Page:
Moving, from a country to another, from a continent to another, from an hemisphere to another. It can’t be easy but it happens all the time. How do migrants integrate their new communities an find a way to feel at home despite all the changes they are experiencing? For Tamlyn Böhm, sports was the key. When she followed her parents from South Africa to Canada, she was able to find a paddling community to welcome her like she was home.
“My parent both paddle. My dad started while in high school and pretty much paddled his whole life. He got my mom into paddling. Pretty much since I was 5 years old, they threw me in the back of the boat. I remember sitting in the back and dad would say: “Hold your paddle up!” It was pretty great!”
Over the years, Tamlyn got better and more competitive, racing K1 and K2. When her parents moved to Canada in 2004, it was natural for them to look for what they knew.
“My parents arrived in the middle of winter. They went down to Oakville, ON and there was nothing happening. They took the Go Train and saw the Mississauga Club out the window and there were boats lying down in the compound. They went back on Saturday morning and it was packed. My parents pretty much signed up right there and then. When I came across six months later, I got a job at the canoe club so I ended up coaching for my first summer here.”
For a few years, Tamlyn would coach during the summers, teach at a Montessori school during the rest of the year and train as much as possible during her free time in the hopes to make the national team. Then, at an attempt to get more competitive, she started training and competing full time while studying part time Architeture Technology.
“Once I was done that, I took a year to go full on competitive but it just didn’t happen. Two years ago, I decided I wasn’t getting any faster so it was time to get a real job. I spent six months at home until this came up.”
Across the country, in Kelowna BC, the Kelowna Outrigger Racing Canoe Club was growing and needed an employee to start managing the facility that was landed to them by the city. Tamlyn jumped on the opportunity to make her passion her bread maker and, again, used this same passion to integrate an new community. The club was growing and at the same pace, she was making new friends.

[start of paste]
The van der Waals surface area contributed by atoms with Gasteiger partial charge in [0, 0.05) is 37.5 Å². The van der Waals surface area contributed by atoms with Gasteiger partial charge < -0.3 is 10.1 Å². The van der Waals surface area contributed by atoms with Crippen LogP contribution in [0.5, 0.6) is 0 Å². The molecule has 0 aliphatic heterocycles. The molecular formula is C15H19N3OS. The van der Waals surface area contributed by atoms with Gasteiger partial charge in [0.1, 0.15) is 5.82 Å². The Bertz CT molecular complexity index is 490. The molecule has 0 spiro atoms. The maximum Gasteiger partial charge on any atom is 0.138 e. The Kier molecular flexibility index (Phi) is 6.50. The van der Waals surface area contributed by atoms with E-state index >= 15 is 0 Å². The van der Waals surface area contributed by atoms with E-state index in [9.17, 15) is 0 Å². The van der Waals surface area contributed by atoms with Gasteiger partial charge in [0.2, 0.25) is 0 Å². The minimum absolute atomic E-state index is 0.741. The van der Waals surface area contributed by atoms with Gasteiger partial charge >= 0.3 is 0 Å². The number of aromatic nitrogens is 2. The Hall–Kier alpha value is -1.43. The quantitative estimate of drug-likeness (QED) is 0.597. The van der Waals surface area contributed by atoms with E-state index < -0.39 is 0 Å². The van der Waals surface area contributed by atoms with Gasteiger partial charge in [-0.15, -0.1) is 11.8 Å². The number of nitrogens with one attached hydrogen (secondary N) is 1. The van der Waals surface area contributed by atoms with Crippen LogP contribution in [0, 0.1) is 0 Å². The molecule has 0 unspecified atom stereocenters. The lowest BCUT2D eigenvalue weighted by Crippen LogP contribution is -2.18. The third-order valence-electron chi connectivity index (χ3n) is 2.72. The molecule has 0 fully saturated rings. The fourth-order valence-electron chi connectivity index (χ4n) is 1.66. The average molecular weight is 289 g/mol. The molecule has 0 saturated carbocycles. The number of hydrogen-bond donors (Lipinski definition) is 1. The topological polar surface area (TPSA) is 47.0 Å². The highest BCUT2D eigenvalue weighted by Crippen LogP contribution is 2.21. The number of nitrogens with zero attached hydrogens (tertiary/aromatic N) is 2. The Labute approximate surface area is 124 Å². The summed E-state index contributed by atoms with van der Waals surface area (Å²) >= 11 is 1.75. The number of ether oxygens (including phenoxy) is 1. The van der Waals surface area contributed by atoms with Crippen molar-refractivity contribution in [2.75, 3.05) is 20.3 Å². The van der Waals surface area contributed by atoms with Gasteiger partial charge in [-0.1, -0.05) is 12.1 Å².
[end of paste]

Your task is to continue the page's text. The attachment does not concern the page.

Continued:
“Our aim is to get everybody in the community out on the water safe and know what they are doing. Not just give them a boat and send them but ensure that they want to keep paddling and want to bring your friends along. But really, I just want more people to paddle because that means more people to paddle with. I guess running this is a little bit selfish!”
Selfish or not, the Canoe club is doing well. Participation is growing. They have more equipment for members to use. Kayaks, surf skis, stand-up paddleboards, outrigger canoes, everything to make the best of the Okanagan Lake. Every Sunday morning, they go out for a group paddle and enjoy the company as much as the sport.
“It’s fun, people are so excited to come out, we get a few boats on the water and paddle together. It think a part of it is the community. It’s accessible, easy to get into a boat. You don’t have to really be good to get into a six man canoe. It’s not competitive, there, you just go for a float and everybody loves it.”
For Tamlyn, the social aspect is key. Having been on the competition scene for so long, she has had her fair share of intense solo training. Now she enjoys the contemplative nature of the water, the friends she has made and although she still competes, it’s only for the fun of pushing herself and spending time with good people.
“Because I used to train 3 hours a day every day, I’m at the point where if I don’t feel like it, it’s not happening but at the same time, having more people around helps me, motivates me. I love surrounding myself with people that can push me. Then it’s more satisfying when you beat them. The more you get to know people, the more fun it is.”
With the club growth and her full time involvement in it, Tamlyn is having a blast. She certainly would have never imagined when in the back of her dad’s canoe that paddling would take her this far, that it would take care of her this much.
“Mississauga ended up being a really big club with great coaches and the facilities were really great. That made a big difference. The people at the club were so nice and so inviting, they invited us to go skiing, rock climbing, stuff I would never have done on my own. Sometimes I wonder how people who don’t do sports survive in countries when they move.”
From South Africa to Canada, from Mississauga to Kelowna, the water has been her constant, grounding her to life, helping her creating roots, and we all know how important roots are to grow.